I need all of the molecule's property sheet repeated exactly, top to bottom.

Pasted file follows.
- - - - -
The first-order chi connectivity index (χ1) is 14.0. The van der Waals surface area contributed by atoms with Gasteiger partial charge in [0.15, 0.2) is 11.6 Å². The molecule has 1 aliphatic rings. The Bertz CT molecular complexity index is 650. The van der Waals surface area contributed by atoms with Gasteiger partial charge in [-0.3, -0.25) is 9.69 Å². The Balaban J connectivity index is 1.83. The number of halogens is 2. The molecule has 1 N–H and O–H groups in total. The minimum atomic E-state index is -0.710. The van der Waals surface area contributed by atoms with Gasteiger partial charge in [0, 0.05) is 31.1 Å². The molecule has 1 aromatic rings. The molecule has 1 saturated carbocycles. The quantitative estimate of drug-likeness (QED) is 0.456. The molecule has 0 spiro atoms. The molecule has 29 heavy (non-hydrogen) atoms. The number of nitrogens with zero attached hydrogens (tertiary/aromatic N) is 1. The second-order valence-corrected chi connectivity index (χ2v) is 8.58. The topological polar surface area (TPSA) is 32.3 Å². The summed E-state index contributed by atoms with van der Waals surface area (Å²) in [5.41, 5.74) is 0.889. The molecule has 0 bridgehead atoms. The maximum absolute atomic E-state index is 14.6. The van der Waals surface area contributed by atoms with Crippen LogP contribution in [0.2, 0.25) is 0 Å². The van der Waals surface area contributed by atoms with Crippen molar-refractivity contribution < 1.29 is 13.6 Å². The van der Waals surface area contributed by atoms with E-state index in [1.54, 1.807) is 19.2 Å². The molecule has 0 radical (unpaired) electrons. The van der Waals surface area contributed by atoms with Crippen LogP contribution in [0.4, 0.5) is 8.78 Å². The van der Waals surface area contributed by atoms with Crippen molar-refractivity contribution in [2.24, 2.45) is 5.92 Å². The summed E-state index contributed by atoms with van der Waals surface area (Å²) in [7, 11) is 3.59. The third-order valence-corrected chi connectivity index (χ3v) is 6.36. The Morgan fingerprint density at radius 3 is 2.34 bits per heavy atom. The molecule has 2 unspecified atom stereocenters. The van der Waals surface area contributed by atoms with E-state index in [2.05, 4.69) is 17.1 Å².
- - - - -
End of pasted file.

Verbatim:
The first-order chi connectivity index (χ1) is 14.0. The van der Waals surface area contributed by atoms with Gasteiger partial charge in [0.15, 0.2) is 11.6 Å². The molecule has 1 aliphatic rings. The Bertz CT molecular complexity index is 650. The van der Waals surface area contributed by atoms with Gasteiger partial charge in [-0.3, -0.25) is 9.69 Å². The Balaban J connectivity index is 1.83. The number of halogens is 2. The molecule has 1 N–H and O–H groups in total. The minimum atomic E-state index is -0.710. The van der Waals surface area contributed by atoms with Gasteiger partial charge in [0, 0.05) is 31.1 Å². The molecule has 1 aromatic rings. The molecule has 1 saturated carbocycles. The quantitative estimate of drug-likeness (QED) is 0.456. The molecule has 0 spiro atoms. The molecule has 29 heavy (non-hydrogen) atoms. The number of nitrogens with zero attached hydrogens (tertiary/aromatic N) is 1. The second-order valence-corrected chi connectivity index (χ2v) is 8.58. The topological polar surface area (TPSA) is 32.3 Å². The summed E-state index contributed by atoms with van der Waals surface area (Å²) in [5.41, 5.74) is 0.889. The molecule has 0 bridgehead atoms. The maximum absolute atomic E-state index is 14.6. The van der Waals surface area contributed by atoms with Crippen LogP contribution in [0.2, 0.25) is 0 Å². The van der Waals surface area contributed by atoms with Crippen molar-refractivity contribution < 1.29 is 13.6 Å². The van der Waals surface area contributed by atoms with E-state index in [1.54, 1.807) is 19.2 Å². The molecule has 0 radical (unpaired) electrons. The van der Waals surface area contributed by atoms with Crippen LogP contribution in [0.4, 0.5) is 8.78 Å². The van der Waals surface area contributed by atoms with Crippen molar-refractivity contribution in [2.24, 2.45) is 5.92 Å². The summed E-state index contributed by atoms with van der Waals surface area (Å²) in [7, 11) is 3.59. The third-order valence-corrected chi connectivity index (χ3v) is 6.36. The Morgan fingerprint density at radius 3 is 2.34 bits per heavy atom. The molecule has 2 unspecified atom stereocenters. The van der Waals surface area contributed by atoms with E-state index in [2.05, 4.69) is 17.1 Å².